GoDaddy Will Stop Registering Chinese Domain Names Due to China’s Intense Creepiness

GoDaddy, the world’s largest registrar of website domain names, announced that they’ll stop registering names in China. Google, GoDaddy–what’s next?



GoDaddy says Google was not a motivating factor in their similar decision to pull out of China, saying they’d been agonizing over the problems long before Google’s squabble with the censorship-happy country began. Instead, they say that China’s increased surveillance, censorship, and monitoring of users motivated the choice.

Back in late 2009, the Washington Post reports, China started requiring insane amounts of information from new registrants of websites, a color, head-and-shoulders photograph, business identification, business registration number, and, oddly enough, printed-out, physical documents that needed to be delivered to the China Internet Network Information Center. That’s a far cry from the typical “name, address, phone number” required in other countries.

“We were immediately concerned about the motives behind the increased
level of registrant verification being required,” Christine N. Jones,
general counsel of the Go Daddy Group, told the Congressional-Executive
Commission on China on Wednesday. “The intent of the procedures
appeared, to us, to be based on a desire by the Chinese authorities to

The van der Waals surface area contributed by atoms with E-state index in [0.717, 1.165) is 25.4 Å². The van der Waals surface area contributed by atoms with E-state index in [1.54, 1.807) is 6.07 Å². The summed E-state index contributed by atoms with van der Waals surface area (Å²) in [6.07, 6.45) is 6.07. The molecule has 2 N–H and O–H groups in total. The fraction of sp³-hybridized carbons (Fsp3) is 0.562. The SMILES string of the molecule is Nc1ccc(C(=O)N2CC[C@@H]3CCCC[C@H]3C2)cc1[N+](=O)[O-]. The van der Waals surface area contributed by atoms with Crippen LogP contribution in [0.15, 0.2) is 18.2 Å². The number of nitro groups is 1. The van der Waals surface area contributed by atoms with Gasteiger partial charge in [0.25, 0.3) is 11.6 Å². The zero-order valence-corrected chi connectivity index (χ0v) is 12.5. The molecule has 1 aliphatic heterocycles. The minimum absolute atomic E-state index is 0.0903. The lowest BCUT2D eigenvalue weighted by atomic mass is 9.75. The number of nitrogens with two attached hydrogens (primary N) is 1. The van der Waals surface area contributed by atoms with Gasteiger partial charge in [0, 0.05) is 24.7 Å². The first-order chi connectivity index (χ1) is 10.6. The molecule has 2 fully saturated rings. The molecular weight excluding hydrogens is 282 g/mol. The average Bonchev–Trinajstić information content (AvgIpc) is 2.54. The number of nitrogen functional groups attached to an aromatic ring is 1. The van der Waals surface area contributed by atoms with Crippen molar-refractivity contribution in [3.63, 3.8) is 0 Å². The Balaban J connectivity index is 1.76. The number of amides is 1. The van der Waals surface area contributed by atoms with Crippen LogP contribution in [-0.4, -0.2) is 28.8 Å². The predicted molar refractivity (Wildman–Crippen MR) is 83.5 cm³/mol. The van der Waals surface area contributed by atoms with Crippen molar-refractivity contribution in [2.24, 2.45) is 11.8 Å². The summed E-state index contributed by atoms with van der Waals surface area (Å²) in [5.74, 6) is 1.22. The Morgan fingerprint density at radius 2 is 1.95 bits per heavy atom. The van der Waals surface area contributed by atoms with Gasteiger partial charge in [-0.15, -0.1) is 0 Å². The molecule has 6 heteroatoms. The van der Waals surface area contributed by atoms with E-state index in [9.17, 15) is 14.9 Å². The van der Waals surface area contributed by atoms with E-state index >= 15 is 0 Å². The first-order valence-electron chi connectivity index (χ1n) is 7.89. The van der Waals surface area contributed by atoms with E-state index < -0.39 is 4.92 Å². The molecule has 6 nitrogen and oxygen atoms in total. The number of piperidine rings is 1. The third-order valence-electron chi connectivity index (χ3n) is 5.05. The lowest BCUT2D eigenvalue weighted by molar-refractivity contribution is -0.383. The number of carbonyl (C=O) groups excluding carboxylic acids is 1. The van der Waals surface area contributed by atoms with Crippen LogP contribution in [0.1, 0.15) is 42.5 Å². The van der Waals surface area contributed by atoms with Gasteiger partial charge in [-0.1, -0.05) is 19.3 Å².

exercise increased control over the subject matter of domain name
registrations by Chinese nationals.”

Even crazier, the country is retroactively seeking this huge amount of information from anybody who received a web domain prior to the implementation of the new laws–and the government has been shutting down any site that fails to comply, either with the new laws or with its myriad censorship laws. Says GoDaddy counsel Christine N. Jones: “We didn’t want to be agents of China.”


The pullouts of companies like Google and GoDaddy certainly strike a blow to China, but it’s not at all clear that it’s crossed the mind of anyone in the Chinese government to change their policies on internet freedom. Americans, and the American government, may love that American companies are sending a clear message of mistrust and warning to China–but China seems to barely care. In the short term, it’s hurting the Chinese people; we just have to hope the government takes notice.


About the author

Dan Nosowitz is a freelance writer and editor who has written for Popular Science, The Awl, Gizmodo, Fast Company, BuzzFeed, and elsewhere. He holds an undergraduate degree from McGill University and currently lives in Brooklyn, because he has a beard and glasses and that's the law


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